The Equestrian Aid Foundation Changes Lives - You Can Make a Difference

Recipient Joe McCloskey with EAF's Janise Gray
Recipient Joe McCloskey with EAF's Janise Gray

As the year comes to a close, think of donating to the Equestrian Aid Foundation, a 501c3 which is horsepeople helping horsepeople. It is as easy as clicking on this link. You don't plan for an accident or a major illness, but they do happen. Here are just a few people we have helped this year at EAF:
Tourance, 48, horse care professional and rider - For Tourance, who has worked in the horse community for 30 years, falling on the concrete barn aisle changed her life. The fall left her unconscious, with an injured spine and torn tendons to her rotary cuff. "You don't realize the little things you take for granted. I couldn't even wash my hair or start a car, let alone tack up a horse. I'm a typical horse person - take a couple Aleve and deal with it. I didn't have a choice. I needed to work." She worked through pain and painkillers for five more months before surgery. "My injury left me without a job, a place to live, and a lot of bills. I was at my wit's end when I called the Equestrian Aid Foundation. They didn't make me feel like a number. I couldn't have made it without them. They actually care."


The Equestrian Aid Foundation helps horse people, just like Tourance, from all riding sports and professions. Many are suffering with severe injuries or life-threatening illnesses with more bills than hope.  Thanks to those who have given, we have touched so many lives.

  • Linda was diagnosed with cancer. She relied on EAF to help with her mortgage and insurance premiums when she couldn't work. EAF continues to help as she works when she can.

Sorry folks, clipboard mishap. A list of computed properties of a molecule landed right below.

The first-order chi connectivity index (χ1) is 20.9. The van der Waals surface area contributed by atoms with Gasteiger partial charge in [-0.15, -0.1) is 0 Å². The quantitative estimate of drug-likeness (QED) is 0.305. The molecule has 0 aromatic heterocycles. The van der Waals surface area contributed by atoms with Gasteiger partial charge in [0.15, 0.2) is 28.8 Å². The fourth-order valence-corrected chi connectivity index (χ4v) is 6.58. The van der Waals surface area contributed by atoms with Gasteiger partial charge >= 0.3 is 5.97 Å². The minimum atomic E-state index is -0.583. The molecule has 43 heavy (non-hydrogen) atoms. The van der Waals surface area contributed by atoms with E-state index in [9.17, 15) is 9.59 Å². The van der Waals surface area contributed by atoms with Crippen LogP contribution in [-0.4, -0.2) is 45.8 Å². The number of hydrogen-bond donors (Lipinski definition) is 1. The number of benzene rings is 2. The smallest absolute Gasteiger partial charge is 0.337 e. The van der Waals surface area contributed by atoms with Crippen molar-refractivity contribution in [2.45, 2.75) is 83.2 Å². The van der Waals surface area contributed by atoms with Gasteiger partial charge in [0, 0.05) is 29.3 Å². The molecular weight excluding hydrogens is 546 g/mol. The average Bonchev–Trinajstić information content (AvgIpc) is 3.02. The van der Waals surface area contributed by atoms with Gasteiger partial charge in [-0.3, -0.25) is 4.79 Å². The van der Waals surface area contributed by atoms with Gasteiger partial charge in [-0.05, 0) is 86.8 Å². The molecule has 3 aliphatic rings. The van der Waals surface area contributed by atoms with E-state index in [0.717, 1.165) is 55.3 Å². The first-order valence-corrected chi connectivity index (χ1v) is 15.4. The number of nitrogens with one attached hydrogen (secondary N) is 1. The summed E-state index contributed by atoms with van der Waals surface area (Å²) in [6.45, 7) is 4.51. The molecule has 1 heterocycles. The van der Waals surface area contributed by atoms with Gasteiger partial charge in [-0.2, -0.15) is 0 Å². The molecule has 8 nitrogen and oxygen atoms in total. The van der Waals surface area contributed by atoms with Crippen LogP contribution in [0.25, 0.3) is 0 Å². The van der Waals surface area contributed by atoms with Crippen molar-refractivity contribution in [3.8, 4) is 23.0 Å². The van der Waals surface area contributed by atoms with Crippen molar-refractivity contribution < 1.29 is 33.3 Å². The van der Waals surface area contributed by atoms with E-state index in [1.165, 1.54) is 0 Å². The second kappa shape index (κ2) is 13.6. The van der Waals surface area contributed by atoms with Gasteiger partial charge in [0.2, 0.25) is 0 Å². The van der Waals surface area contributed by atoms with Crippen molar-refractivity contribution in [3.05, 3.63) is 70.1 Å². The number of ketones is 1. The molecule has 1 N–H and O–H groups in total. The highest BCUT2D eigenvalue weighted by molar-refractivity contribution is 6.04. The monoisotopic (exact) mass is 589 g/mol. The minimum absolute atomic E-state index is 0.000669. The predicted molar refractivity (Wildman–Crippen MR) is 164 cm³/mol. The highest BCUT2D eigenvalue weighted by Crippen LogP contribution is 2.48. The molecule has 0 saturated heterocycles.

• Trevor, a farrier, was facing reconstructive knee surgeryafter a severe injury and counted on the EAF to assist him with medical bills and living expenses.
  • Joe still has major medical problems five years after his initial injury that limit his ability to provide for his wife and young son, but he's grateful for the mortgage and living expenses he receives from EAF. 
  • 20-year-old Allison suffered a catastrophic fall four years ago resulting in a traumatic brain injury and quadriplegia. While making great strides, she counts on EAF's assistance for additional nursing care and necessary therapies not covered by her insurance. 

Many of our friends are in despair. Too sick or hurt to work, they are left with no income and in desperate circumstances.  Your gift provides resources that make an immediate impact to help them through these tough times.
 
A gift of $25, $50, $100, $500, $1,000 or more, can help someone pay for groceries, a tank of gas, utilities, medical treatment, rent, health insurance and other critical expenses.
 
With an annual budget of about $300,000, your gift makes an enormous impact on helping the suffering members of our community.
 
Throughout our 16 years, you've partnered with us to give more than $2 million to equestrians and horsemen in need. We are so grateful, but in these economic times, so many more urgently need your help.  Please be as generous as you can.
 
You are offering not only living expenses, you are building a community of hope. Thank you for bringing light into their lives.
 
Sincerely,
R. Scot Evans
President




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